Posted on April 10, 2021 at 7:22 pm

Biz Lifestyle Lifestyle

Is your Smartphone causing your Back Pain? How Tech is Impacting our Posture and More

Spread the love

Close to 60% of the world’s total population used the Internet at the start of 2021, with around 66.6% (or 5.22 billion people) counting as unique mobile phone users. If you use a smartphone, desktop computer, or tablet for several hours a day, you may notice that you have aches, pains or tension in areas like your neck, shoulders and jawline. It is important to be vigilant of posture, since too many hours leaning forward, bending your head down or forwards, or sitting in a non-ergonomic fashion, can wreak havoc on your health and wellbeing.

The Link Between Tech Use And Poor Posture

study by L Straker and colleagues (published in the journal Public Health Reports) showed that there is a strong link between computer use and postural problems. The researchers stated that “The use of computers influences instantaneous spinal postures… influencing the degree of spinal loading and possibly being a factor in reports of greater spinal pain in adult and adolescent computer users.” Their study showed that using a computer not only caused temporary alterations in posture, but also habitual (or permanent) ones, as postural changes could lead to adaptive neuromusculoskeletal changes. A heavy reliance on technology as a whole, said the researchers, could also lead to reduced physical activity, with a subsequent reduction in muscular endurance and worse habitual posture. Indeed, even neck pain itself (from computer use) could lead to permanent postural changes.

Mobile Device Usage And Jaw Pain

A 2017 study published in the Journal of Community Health found an association between smartphone use and musculoskeletal discomfort. The results indicated that the number of body parts with discomfort increased when more hours were spent on smartphones. Participants who talked on the phone for over three hours a day, for instance, had a higher risk of upper back discomfort than those who talked on the phone for less than one hour. Smartphone and computer use can also cause jaw pain, since users may bend their neck forward or downward to use their devices, causing strain to the jawline, as well the neck, shoulders and back. One remedy recommended by health experts is using chin tucks to ease jaw pain and correct head and spine alignment. The exercise essentially involves looking straight ahead, placing one finger on the chin, and pushing the head and chin backwards (while keeping the neck straight). If you are doing this exercise right, then you should feel a pleasant stretch at the back of the neck. Hold this position for a few seconds, and slowly return to your normal position, repeating the exercise around 10 times.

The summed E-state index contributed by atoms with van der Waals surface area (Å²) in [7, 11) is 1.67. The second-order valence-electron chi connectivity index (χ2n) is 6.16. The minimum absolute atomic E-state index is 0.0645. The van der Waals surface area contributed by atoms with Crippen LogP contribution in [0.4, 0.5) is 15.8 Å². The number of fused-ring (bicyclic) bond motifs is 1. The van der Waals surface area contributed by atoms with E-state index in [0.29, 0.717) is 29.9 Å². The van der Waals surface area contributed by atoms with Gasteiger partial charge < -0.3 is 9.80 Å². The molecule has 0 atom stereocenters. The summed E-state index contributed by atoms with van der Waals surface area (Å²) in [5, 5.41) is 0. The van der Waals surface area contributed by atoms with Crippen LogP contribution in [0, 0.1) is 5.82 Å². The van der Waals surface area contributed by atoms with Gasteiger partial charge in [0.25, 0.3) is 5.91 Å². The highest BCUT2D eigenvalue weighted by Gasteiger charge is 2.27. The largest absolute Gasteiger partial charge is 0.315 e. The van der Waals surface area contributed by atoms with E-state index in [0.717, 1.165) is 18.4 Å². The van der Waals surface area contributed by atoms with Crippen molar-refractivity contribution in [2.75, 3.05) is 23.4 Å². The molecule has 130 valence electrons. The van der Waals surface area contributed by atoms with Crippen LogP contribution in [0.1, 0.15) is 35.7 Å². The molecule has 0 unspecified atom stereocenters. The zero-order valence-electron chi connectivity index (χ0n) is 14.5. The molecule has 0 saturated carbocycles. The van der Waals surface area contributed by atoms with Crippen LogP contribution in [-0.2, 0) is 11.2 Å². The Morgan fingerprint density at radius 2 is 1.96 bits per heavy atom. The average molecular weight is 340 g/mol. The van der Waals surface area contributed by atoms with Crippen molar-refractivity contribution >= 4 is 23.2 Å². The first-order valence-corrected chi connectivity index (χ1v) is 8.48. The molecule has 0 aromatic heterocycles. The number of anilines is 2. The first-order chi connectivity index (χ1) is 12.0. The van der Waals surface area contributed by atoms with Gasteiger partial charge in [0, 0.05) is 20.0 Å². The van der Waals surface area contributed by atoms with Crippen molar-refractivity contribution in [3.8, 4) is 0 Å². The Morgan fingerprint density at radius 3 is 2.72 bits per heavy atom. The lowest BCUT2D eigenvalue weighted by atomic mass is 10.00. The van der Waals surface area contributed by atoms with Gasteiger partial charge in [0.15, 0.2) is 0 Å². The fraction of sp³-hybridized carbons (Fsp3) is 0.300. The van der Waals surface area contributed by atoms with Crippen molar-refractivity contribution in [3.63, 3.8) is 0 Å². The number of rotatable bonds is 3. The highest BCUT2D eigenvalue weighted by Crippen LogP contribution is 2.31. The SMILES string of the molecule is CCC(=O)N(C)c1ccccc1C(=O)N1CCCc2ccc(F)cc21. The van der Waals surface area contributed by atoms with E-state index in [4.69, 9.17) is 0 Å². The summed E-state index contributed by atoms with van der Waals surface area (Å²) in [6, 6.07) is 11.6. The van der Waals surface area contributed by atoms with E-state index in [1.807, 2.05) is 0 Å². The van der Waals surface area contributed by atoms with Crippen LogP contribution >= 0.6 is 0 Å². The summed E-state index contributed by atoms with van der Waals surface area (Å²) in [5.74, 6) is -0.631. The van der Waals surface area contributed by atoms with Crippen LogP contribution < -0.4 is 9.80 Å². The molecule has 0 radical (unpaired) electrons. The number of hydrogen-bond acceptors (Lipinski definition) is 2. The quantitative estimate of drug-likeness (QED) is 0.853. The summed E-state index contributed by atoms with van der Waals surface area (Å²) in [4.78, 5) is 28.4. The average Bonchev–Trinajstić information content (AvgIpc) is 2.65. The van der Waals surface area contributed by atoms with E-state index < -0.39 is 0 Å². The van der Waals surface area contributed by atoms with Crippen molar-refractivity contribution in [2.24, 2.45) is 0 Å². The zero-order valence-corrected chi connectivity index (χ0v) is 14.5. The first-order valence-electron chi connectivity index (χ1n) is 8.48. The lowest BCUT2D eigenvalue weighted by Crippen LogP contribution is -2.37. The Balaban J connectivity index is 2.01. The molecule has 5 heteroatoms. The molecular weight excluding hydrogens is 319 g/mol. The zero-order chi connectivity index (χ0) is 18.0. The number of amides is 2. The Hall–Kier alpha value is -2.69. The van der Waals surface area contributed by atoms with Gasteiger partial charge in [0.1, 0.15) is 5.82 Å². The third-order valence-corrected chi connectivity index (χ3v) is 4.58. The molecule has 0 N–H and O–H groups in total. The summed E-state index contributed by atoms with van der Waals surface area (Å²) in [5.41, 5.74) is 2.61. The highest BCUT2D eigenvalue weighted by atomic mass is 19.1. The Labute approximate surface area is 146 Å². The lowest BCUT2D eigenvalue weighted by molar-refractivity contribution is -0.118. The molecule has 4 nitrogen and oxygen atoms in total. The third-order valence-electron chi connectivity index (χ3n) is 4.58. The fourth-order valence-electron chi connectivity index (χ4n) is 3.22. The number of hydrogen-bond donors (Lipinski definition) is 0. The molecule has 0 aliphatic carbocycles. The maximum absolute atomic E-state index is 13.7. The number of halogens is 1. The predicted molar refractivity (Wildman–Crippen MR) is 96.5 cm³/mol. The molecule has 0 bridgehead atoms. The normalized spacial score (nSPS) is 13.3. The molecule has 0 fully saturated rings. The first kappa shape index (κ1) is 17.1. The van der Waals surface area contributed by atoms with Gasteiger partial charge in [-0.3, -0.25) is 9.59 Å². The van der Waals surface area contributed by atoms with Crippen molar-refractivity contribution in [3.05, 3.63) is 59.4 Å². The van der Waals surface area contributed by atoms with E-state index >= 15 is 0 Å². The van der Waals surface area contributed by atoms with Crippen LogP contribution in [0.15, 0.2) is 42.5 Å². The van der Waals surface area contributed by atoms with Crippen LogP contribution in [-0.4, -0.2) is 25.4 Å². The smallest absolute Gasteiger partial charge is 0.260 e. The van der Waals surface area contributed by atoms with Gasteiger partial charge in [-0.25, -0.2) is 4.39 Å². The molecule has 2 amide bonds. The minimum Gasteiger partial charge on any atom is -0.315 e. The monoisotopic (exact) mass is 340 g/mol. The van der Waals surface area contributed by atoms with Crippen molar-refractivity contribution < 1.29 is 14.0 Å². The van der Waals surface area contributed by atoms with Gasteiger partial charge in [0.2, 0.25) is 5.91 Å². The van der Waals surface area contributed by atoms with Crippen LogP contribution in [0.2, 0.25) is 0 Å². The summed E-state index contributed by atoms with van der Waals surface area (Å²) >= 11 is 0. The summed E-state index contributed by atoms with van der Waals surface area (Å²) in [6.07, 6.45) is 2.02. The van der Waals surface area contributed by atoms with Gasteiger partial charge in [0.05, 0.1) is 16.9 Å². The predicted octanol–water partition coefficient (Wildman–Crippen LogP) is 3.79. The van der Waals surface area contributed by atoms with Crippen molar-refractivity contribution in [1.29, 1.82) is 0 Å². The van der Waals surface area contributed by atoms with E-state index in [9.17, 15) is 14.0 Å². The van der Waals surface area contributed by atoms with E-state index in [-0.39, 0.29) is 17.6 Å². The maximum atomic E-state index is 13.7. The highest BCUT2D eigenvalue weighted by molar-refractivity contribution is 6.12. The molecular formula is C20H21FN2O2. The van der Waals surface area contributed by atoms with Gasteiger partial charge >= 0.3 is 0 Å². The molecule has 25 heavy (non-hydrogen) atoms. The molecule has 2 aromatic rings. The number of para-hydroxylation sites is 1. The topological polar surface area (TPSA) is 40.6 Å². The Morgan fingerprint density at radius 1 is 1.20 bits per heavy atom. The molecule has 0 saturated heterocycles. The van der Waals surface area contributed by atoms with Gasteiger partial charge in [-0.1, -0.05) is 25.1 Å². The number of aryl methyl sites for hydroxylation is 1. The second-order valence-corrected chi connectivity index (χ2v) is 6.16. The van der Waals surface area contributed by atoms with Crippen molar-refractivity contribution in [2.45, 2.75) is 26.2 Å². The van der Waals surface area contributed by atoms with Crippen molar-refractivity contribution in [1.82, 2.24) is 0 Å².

Tips For Improving Posture 
The studies above show that the frequency of technology use is related to the severity of symptoms. Those wishing to improve their habitual posture, therefore, should set limits to their technology use. They should also invest in ergonomic furniture (such as a footrest, adjustable chair, and a good desk) so that all these pieces of furniture can align correctly (e.g. if you are using a desktop computer, the top of your monitor should be at eye level). Your back should be straight while you are working, and your head should be in a neutral position, with your chin parallel to the ground. You should also aim to stay active, and to strengthen areas such as the back and shoulders. Finally, if you have constant pain, consider seeing your doctor and/or a chiropractor for realignment work or other recommended treatments.

If you use your smartphone or computer for several hours a day, you may be battling neck, shoulder or back pain. This is because tech use can alter your habitual posture as well as your temporary posture. Aim to limit your reliance on technology, and ensure you invest in comfortable furniture if you have an office job. Finally, seek help if you find that pain is interfering with your quality of life.

Please follow and like us: